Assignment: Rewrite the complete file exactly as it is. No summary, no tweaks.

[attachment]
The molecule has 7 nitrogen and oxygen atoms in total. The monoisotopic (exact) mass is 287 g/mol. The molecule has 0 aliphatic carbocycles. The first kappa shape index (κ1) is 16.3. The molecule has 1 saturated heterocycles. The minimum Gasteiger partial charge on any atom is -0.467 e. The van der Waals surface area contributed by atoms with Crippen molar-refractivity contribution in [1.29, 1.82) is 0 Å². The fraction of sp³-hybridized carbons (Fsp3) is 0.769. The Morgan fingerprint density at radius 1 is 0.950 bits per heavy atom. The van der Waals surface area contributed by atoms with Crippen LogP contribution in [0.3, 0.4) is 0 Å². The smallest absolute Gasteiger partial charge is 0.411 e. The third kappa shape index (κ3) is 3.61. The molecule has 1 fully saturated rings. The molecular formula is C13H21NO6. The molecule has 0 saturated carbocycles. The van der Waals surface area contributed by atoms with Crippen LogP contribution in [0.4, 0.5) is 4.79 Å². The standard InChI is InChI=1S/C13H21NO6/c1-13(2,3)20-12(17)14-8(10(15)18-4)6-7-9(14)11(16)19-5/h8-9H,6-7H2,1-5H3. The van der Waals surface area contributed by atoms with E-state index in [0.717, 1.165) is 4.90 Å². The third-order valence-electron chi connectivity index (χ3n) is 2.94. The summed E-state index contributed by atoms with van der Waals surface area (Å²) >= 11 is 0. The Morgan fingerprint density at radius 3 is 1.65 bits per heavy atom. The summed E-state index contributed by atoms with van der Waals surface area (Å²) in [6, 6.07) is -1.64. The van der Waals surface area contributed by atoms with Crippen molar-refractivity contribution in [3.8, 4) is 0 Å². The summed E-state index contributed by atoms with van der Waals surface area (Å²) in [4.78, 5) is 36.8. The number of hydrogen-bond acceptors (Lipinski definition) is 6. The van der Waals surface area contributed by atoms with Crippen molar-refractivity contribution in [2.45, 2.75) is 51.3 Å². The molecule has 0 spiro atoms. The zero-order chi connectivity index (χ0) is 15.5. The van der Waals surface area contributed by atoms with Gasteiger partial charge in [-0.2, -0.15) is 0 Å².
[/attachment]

The molecule has 7 nitrogen and oxygen atoms in total. The monoisotopic (exact) mass is 287 g/mol. The molecule has 0 aliphatic carbocycles. The first kappa shape index (κ1) is 16.3. The molecule has 1 saturated heterocycles. The minimum Gasteiger partial charge on any atom is -0.467 e. The van der Waals surface area contributed by atoms with Crippen molar-refractivity contribution in [1.29, 1.82) is 0 Å². The fraction of sp³-hybridized carbons (Fsp3) is 0.769. The Morgan fingerprint density at radius 1 is 0.950 bits per heavy atom. The van der Waals surface area contributed by atoms with Crippen LogP contribution in [0.3, 0.4) is 0 Å². The smallest absolute Gasteiger partial charge is 0.411 e. The third kappa shape index (κ3) is 3.61. The molecule has 1 fully saturated rings. The molecular formula is C13H21NO6. The molecule has 0 saturated carbocycles. The van der Waals surface area contributed by atoms with Crippen LogP contribution in [0.4, 0.5) is 4.79 Å². The standard InChI is InChI=1S/C13H21NO6/c1-13(2,3)20-12(17)14-8(10(15)18-4)6-7-9(14)11(16)19-5/h8-9H,6-7H2,1-5H3. The van der Waals surface area contributed by atoms with E-state index in [0.717, 1.165) is 4.90 Å². The third-order valence-electron chi connectivity index (χ3n) is 2.94. The summed E-state index contributed by atoms with van der Waals surface area (Å²) >= 11 is 0. The Morgan fingerprint density at radius 3 is 1.65 bits per heavy atom. The summed E-state index contributed by atoms with van der Waals surface area (Å²) in [6, 6.07) is -1.64. The van der Waals surface area contributed by atoms with Crippen molar-refractivity contribution in [3.8, 4) is 0 Å². The summed E-state index contributed by atoms with van der Waals surface area (Å²) in [4.78, 5) is 36.8. The number of hydrogen-bond acceptors (Lipinski definition) is 6. The van der Waals surface area contributed by atoms with Crippen molar-refractivity contribution in [2.45, 2.75) is 51.3 Å². The molecule has 0 spiro atoms. The zero-order chi connectivity index (χ0) is 15.5. The van der Waals surface area contributed by atoms with Gasteiger partial charge in [-0.2, -0.15) is 0 Å².